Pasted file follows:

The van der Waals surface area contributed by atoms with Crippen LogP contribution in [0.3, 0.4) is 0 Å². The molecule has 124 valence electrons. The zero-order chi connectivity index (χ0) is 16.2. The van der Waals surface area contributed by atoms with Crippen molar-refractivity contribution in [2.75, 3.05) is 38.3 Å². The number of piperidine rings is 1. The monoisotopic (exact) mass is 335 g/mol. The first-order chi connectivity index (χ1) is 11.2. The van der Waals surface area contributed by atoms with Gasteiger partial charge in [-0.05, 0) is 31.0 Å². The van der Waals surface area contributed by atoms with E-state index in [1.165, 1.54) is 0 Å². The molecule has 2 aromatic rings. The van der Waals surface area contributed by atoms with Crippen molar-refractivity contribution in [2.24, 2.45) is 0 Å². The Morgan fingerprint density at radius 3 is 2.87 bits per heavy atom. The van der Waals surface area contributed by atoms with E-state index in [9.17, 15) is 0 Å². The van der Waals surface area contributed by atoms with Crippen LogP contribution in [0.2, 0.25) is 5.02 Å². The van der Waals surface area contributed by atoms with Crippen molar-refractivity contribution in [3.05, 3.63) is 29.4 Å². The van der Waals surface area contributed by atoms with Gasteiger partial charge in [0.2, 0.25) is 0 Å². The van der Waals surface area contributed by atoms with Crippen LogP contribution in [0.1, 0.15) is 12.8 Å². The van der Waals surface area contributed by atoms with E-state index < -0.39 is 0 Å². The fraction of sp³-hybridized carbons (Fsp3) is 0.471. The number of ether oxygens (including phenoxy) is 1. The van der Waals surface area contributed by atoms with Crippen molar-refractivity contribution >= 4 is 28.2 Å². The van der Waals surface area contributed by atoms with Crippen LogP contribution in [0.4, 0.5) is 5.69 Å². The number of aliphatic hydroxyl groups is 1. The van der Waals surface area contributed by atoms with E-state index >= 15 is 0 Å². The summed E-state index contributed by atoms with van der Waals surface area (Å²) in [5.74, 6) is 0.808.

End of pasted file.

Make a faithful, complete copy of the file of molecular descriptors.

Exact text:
The van der Waals surface area contributed by atoms with Crippen LogP contribution in [0.3, 0.4) is 0 Å². The molecule has 124 valence electrons. The zero-order chi connectivity index (χ0) is 16.2. The van der Waals surface area contributed by atoms with Crippen molar-refractivity contribution in [2.75, 3.05) is 38.3 Å². The number of piperidine rings is 1. The monoisotopic (exact) mass is 335 g/mol. The first-order chi connectivity index (χ1) is 11.2. The van der Waals surface area contributed by atoms with Gasteiger partial charge in [-0.05, 0) is 31.0 Å². The van der Waals surface area contributed by atoms with E-state index in [1.165, 1.54) is 0 Å². The molecule has 2 aromatic rings. The van der Waals surface area contributed by atoms with Crippen molar-refractivity contribution in [2.24, 2.45) is 0 Å². The Morgan fingerprint density at radius 3 is 2.87 bits per heavy atom. The van der Waals surface area contributed by atoms with E-state index in [9.17, 15) is 0 Å². The van der Waals surface area contributed by atoms with Crippen LogP contribution in [0.2, 0.25) is 5.02 Å². The van der Waals surface area contributed by atoms with Crippen molar-refractivity contribution in [3.05, 3.63) is 29.4 Å². The van der Waals surface area contributed by atoms with Gasteiger partial charge in [0.2, 0.25) is 0 Å². The van der Waals surface area contributed by atoms with Crippen LogP contribution in [0.1, 0.15) is 12.8 Å². The van der Waals surface area contributed by atoms with E-state index < -0.39 is 0 Å². The fraction of sp³-hybridized carbons (Fsp3) is 0.471. The number of ether oxygens (including phenoxy) is 1. The van der Waals surface area contributed by atoms with Crippen molar-refractivity contribution >= 4 is 28.2 Å². The van der Waals surface area contributed by atoms with Crippen LogP contribution in [0.4, 0.5) is 5.69 Å². The number of aliphatic hydroxyl groups is 1. The van der Waals surface area contributed by atoms with E-state index >= 15 is 0 Å². The summed E-state index contributed by atoms with van der Waals surface area (Å²) in [5.74, 6) is 0.808.